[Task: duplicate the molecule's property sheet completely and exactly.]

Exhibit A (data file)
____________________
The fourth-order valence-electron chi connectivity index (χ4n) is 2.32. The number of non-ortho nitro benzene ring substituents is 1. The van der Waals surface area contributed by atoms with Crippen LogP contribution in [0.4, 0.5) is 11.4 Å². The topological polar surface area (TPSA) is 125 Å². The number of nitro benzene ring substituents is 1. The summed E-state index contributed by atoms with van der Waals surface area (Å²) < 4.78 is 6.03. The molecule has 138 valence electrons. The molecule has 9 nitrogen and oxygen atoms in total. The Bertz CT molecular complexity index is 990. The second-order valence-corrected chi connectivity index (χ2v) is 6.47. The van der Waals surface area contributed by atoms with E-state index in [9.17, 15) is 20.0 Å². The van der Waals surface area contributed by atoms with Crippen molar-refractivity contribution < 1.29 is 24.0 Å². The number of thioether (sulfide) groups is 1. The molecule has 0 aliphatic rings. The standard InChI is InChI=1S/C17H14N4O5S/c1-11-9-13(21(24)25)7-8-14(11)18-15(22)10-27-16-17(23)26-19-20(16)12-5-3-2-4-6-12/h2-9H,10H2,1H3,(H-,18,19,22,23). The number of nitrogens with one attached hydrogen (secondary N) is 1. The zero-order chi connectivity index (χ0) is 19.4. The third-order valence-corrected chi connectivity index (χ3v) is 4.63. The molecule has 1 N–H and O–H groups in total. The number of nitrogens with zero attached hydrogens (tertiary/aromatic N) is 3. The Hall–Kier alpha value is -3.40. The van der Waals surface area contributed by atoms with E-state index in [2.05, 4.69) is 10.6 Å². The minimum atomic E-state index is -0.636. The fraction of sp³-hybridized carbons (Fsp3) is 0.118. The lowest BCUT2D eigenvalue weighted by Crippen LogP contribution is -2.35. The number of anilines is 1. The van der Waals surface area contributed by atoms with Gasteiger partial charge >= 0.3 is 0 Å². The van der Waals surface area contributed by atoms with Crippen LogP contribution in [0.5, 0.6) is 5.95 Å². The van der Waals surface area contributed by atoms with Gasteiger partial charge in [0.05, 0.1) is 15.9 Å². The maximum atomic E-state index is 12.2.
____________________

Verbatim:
The fourth-order valence-electron chi connectivity index (χ4n) is 2.32. The number of non-ortho nitro benzene ring substituents is 1. The van der Waals surface area contributed by atoms with Crippen LogP contribution in [0.4, 0.5) is 11.4 Å². The topological polar surface area (TPSA) is 125 Å². The number of nitro benzene ring substituents is 1. The summed E-state index contributed by atoms with van der Waals surface area (Å²) < 4.78 is 6.03. The molecule has 138 valence electrons. The molecule has 9 nitrogen and oxygen atoms in total. The Bertz CT molecular complexity index is 990. The second-order valence-corrected chi connectivity index (χ2v) is 6.47. The van der Waals surface area contributed by atoms with E-state index in [9.17, 15) is 20.0 Å². The van der Waals surface area contributed by atoms with Crippen molar-refractivity contribution < 1.29 is 24.0 Å². The number of thioether (sulfide) groups is 1. The molecule has 0 aliphatic rings. The standard InChI is InChI=1S/C17H14N4O5S/c1-11-9-13(21(24)25)7-8-14(11)18-15(22)10-27-16-17(23)26-19-20(16)12-5-3-2-4-6-12/h2-9H,10H2,1H3,(H-,18,19,22,23). The number of nitrogens with one attached hydrogen (secondary N) is 1. The zero-order chi connectivity index (χ0) is 19.4. The third-order valence-corrected chi connectivity index (χ3v) is 4.63. The molecule has 1 N–H and O–H groups in total. The number of nitrogens with zero attached hydrogens (tertiary/aromatic N) is 3. The Hall–Kier alpha value is -3.40. The van der Waals surface area contributed by atoms with E-state index in [2.05, 4.69) is 10.6 Å². The minimum atomic E-state index is -0.636. The fraction of sp³-hybridized carbons (Fsp3) is 0.118. The lowest BCUT2D eigenvalue weighted by Crippen LogP contribution is -2.35. The number of anilines is 1. The van der Waals surface area contributed by atoms with Gasteiger partial charge >= 0.3 is 0 Å². The van der Waals surface area contributed by atoms with Crippen LogP contribution in [0.5, 0.6) is 5.95 Å². The van der Waals surface area contributed by atoms with Gasteiger partial charge in [0.05, 0.1) is 15.9 Å². The maximum atomic E-state index is 12.2.